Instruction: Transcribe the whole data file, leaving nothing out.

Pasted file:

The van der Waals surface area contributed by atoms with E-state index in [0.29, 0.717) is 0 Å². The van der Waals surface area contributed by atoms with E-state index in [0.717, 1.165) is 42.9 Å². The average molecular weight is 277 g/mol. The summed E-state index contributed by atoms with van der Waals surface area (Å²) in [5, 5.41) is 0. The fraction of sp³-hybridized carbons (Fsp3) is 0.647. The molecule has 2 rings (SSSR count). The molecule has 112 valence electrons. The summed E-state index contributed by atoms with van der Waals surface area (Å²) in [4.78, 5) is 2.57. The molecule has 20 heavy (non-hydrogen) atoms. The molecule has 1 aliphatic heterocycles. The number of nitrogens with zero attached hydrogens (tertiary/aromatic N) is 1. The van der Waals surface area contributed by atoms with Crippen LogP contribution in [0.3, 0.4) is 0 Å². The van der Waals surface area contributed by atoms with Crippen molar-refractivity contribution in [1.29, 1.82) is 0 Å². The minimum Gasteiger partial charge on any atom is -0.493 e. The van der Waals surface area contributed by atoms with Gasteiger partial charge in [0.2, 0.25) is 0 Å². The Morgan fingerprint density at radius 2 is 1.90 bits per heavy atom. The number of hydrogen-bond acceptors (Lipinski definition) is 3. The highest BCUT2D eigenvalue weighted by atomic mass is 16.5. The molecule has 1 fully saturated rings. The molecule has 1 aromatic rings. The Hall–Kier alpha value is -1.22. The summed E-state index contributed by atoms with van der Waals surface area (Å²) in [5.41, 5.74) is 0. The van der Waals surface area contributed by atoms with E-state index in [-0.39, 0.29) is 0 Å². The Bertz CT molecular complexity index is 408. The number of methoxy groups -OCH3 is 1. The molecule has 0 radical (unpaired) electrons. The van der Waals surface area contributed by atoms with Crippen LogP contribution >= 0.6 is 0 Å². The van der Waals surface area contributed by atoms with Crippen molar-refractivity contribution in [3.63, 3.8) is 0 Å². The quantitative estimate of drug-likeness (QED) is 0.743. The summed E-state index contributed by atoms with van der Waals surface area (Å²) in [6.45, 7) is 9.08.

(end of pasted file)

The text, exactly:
The van der Waals surface area contributed by atoms with E-state index in [0.29, 0.717) is 0 Å². The van der Waals surface area contributed by atoms with E-state index in [0.717, 1.165) is 42.9 Å². The average molecular weight is 277 g/mol. The summed E-state index contributed by atoms with van der Waals surface area (Å²) in [5, 5.41) is 0. The fraction of sp³-hybridized carbons (Fsp3) is 0.647. The molecule has 2 rings (SSSR count). The molecule has 112 valence electrons. The summed E-state index contributed by atoms with van der Waals surface area (Å²) in [4.78, 5) is 2.57. The molecule has 20 heavy (non-hydrogen) atoms. The molecule has 1 aliphatic heterocycles. The number of nitrogens with zero attached hydrogens (tertiary/aromatic N) is 1. The van der Waals surface area contributed by atoms with Crippen LogP contribution in [0.3, 0.4) is 0 Å². The van der Waals surface area contributed by atoms with Crippen molar-refractivity contribution in [1.29, 1.82) is 0 Å². The minimum Gasteiger partial charge on any atom is -0.493 e. The van der Waals surface area contributed by atoms with Gasteiger partial charge in [0.2, 0.25) is 0 Å². The Morgan fingerprint density at radius 2 is 1.90 bits per heavy atom. The number of hydrogen-bond acceptors (Lipinski definition) is 3. The highest BCUT2D eigenvalue weighted by atomic mass is 16.5. The molecule has 1 fully saturated rings. The molecule has 1 aromatic rings. The Hall–Kier alpha value is -1.22. The summed E-state index contributed by atoms with van der Waals surface area (Å²) in [5.41, 5.74) is 0. The van der Waals surface area contributed by atoms with E-state index in [-0.39, 0.29) is 0 Å². The Bertz CT molecular complexity index is 408. The number of methoxy groups -OCH3 is 1. The molecule has 0 radical (unpaired) electrons. The van der Waals surface area contributed by atoms with Crippen LogP contribution >= 0.6 is 0 Å². The van der Waals surface area contributed by atoms with Crippen molar-refractivity contribution in [3.63, 3.8) is 0 Å². The quantitative estimate of drug-likeness (QED) is 0.743. The summed E-state index contributed by atoms with van der Waals surface area (Å²) in [6.45, 7) is 9.08.